As the father of a daughter, I found President Obama's phone call to Sandra Fluke on Friday to be an act of singular grace and compassion. "He encouraged me and supported me and thanked me for speaking out about the concerns of American women," she told MSNBC's Andrea Mitchell minutes after their conversation. All politics aside, as a human being, President Obama is a class act.
As the grandfather of a granddaughter who I hope will one day study at a university or college -- I realize that this probably makes me a "snob" in Rick Santorum's eyes -- I applaud Georgetown University President John DeGioia's email to the Georgetown community commending Ms. Fluke's demeanor during her testimony on contraceptive coverage to members of Congress. "She was respectful, sincere, and spoke with conviction," wrote President DeGioia. "She provided a model of civil discourse."
As a husband, father and grandfather, I suspect I am far from alone in being deeply grateful to President Obama for telling Ms. Fluke that her parents should be proud of her, and to President DeGioia for slamming "Rush Limbaugh and commentators throughout the blogosphere and in various other media channels" for responding to Ms. Fluke's testimony "with behavior that can only be described as misogynistic, vitriolic, and a misrepresentation of the position of our student."
Parents who send their children to university or college hope that the institution in question will watch over them and protect them if need be. President DeGioia came through with flying colors.
Most Americans want our president to be on the side of the weak when they are attacked. This includes our wives, our daughters, our granddaughters, our sisters, and all women who are vilified by sexist bullies in the public arena. Here, too, President Obama made us proud.
Limbaugh's belated and sham apology for calling Ms. Fluke a "slut" and a "prostitute" in no way ends this matter since it was clearly motivated not by any genuine remorse -- I doubt whether he is even familiar with the concept -- but by the sight of his radio show's sponsors heading for the doors.
My real problem is not with the despicable Limbaugh but with all those who circled the wagons around him, or who just put some ever so minimal daylight between themselves and Limbaugh, but only in the mildest, least confrontational terms.
Newt Gingrich, as usual, exploited the occasion to castigate President Obama for reaching out to Ms. Fluke. Mitt Romney's observation that Limbaugh's odious remarks are "not the language I would have used" constitutes at most the mildest of reprimands. House Speaker John Boehner called Limbaugh's comments about Ms. Fluke "inappropriate." A bit stronger, but not by much. Santorum said that Limbaugh was "being absurd," but that "an entertainer can be absurd."
Unsuccessful 2010 California Senate candidate Carly Fiorina was one of the very few prominent Republicans to have the guts to actually denounce Limbaugh's language as "insulting" and "incendiary."
But then, we shouldn't really be surprised. I don't remember anyone in the Republican leadership taking Limbaugh on when he urged the president to "take his daughter to the airport and have a TSA grope her."
Conservative Washington Post columnist Kathleen Parker got it exactly right when she called Limbaugh "the great uniter in this divisive political season" who "united decent people of all stripes and persuasions with his vile remarks."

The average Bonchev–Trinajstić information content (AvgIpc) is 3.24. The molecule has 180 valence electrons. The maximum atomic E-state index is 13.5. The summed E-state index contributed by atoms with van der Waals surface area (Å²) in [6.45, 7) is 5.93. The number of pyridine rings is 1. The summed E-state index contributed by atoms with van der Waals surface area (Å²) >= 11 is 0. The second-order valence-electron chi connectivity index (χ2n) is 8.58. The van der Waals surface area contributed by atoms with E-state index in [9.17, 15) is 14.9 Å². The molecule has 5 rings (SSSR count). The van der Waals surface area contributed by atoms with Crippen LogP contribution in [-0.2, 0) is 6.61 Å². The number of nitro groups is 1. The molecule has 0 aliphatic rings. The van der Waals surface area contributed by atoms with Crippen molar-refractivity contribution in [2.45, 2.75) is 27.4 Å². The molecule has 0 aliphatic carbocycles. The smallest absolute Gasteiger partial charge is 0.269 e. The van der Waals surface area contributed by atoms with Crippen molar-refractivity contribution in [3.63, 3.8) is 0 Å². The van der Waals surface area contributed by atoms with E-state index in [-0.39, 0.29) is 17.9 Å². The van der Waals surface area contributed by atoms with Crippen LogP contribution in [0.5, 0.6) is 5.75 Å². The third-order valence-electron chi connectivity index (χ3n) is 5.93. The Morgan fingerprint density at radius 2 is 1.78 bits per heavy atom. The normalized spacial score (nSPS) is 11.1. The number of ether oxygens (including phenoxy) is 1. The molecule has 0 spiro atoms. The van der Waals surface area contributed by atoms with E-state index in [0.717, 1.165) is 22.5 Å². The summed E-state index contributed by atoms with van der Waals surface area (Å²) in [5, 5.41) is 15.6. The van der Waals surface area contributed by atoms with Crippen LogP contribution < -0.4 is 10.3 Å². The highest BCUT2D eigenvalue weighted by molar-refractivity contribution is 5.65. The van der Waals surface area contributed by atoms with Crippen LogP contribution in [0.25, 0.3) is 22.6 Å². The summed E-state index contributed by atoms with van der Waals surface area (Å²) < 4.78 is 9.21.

This is the very same Limbaugh who in 1993 cruelly mocked then 13-year-old Chelsea Clinton on his television show by holding up her picture while asking his viewers whether they knew that there was "a White House dog."
It's also the same Limbaugh who called First Lady Michelle Obama "uppity," and brayed that she "does not project the image of women that you might see on the cover of the Sports Illustrated Swimsuit Issue"; who has said that "Feminism was established so as to allow unattractive women access to the mainstream of society"; who asked whether Republican U.S. Senator Lisa Murkowski and House Democratic leader Nancy Pelosi "go to the same Botox guy"; who believes that "women should not be allowed on juries where the accused is a stud;" and who once told a female African-American caller to "Take that bone out of your nose and call me back."
The fact that Limbaugh, in New York Times columnist Maureen Dowd's words, "has become the puppet master of the Republican Party by stirring bloodlust" should give us all pause. That any public official or candidate for public office should be so afraid of antagonizing him and getting in his cross-hairs as to refuse to repudiate his repeated affronts to basic decency is appalling.
Now would be a good time for Republicans who do not want to be identified with or tarred by Limbaugh's bile to at long last openly and unambiguously distance themselves from the grotesquerie Al Franken famously called a "Big Fat Idiot."
The economy will be hotly debated in this year's election campaign, as will jobs, healthcare, taxes, foreign policy priorities, and a whole host of other serious issues confronting our country. That is as it should be.
Still, it would behoove every one of us, Republican, Democrat, or independent, liberal, moderate or conservative, and most especially those of us who are husbands, fathers of daughters, grandfathers of granddaughters, or who have women as friends and colleagues whom we respect, to also ask ourselves one simple question before we cast our votes for anyone: Has he, or she for that matter, been willing to stand up to the likes of Rush Limbaugh?
Menachem Z. Rosensaft teaches about the law of genocide and World War II war crimes trials at the law schools of Columbia, Cornell and Syracuse.
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